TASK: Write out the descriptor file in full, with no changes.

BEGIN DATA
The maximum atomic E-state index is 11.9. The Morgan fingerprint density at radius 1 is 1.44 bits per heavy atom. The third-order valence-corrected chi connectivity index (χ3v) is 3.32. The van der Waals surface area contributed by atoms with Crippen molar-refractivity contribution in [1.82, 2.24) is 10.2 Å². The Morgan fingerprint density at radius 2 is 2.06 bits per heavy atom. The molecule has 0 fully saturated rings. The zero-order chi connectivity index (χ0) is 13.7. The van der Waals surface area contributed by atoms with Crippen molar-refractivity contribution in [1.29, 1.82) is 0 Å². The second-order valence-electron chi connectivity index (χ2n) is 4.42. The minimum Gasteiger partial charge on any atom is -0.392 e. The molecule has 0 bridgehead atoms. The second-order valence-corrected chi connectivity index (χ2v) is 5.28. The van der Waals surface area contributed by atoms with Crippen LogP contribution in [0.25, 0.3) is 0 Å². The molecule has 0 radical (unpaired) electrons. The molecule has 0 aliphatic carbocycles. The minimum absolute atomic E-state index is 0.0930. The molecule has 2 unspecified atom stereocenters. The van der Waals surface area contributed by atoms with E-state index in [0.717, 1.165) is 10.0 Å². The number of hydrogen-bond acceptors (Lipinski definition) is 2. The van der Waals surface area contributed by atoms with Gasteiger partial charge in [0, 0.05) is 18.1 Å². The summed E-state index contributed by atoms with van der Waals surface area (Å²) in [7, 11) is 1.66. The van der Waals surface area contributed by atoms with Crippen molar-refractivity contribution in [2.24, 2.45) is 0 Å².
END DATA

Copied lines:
The maximum atomic E-state index is 11.9. The Morgan fingerprint density at radius 1 is 1.44 bits per heavy atom. The third-order valence-corrected chi connectivity index (χ3v) is 3.32. The van der Waals surface area contributed by atoms with Crippen molar-refractivity contribution in [1.82, 2.24) is 10.2 Å². The Morgan fingerprint density at radius 2 is 2.06 bits per heavy atom. The molecule has 0 fully saturated rings. The zero-order chi connectivity index (χ0) is 13.7. The van der Waals surface area contributed by atoms with Crippen molar-refractivity contribution in [1.29, 1.82) is 0 Å². The second-order valence-electron chi connectivity index (χ2n) is 4.42. The minimum Gasteiger partial charge on any atom is -0.392 e. The molecule has 0 bridgehead atoms. The second-order valence-corrected chi connectivity index (χ2v) is 5.28. The van der Waals surface area contributed by atoms with Crippen LogP contribution in [0.25, 0.3) is 0 Å². The molecule has 0 radical (unpaired) electrons. The molecule has 0 aliphatic carbocycles. The minimum absolute atomic E-state index is 0.0930. The molecule has 2 unspecified atom stereocenters. The van der Waals surface area contributed by atoms with E-state index in [0.717, 1.165) is 10.0 Å². The number of hydrogen-bond acceptors (Lipinski definition) is 2. The van der Waals surface area contributed by atoms with Gasteiger partial charge in [0, 0.05) is 18.1 Å². The summed E-state index contributed by atoms with van der Waals surface area (Å²) in [7, 11) is 1.66. The van der Waals surface area contributed by atoms with Crippen molar-refractivity contribution in [2.24, 2.45) is 0 Å².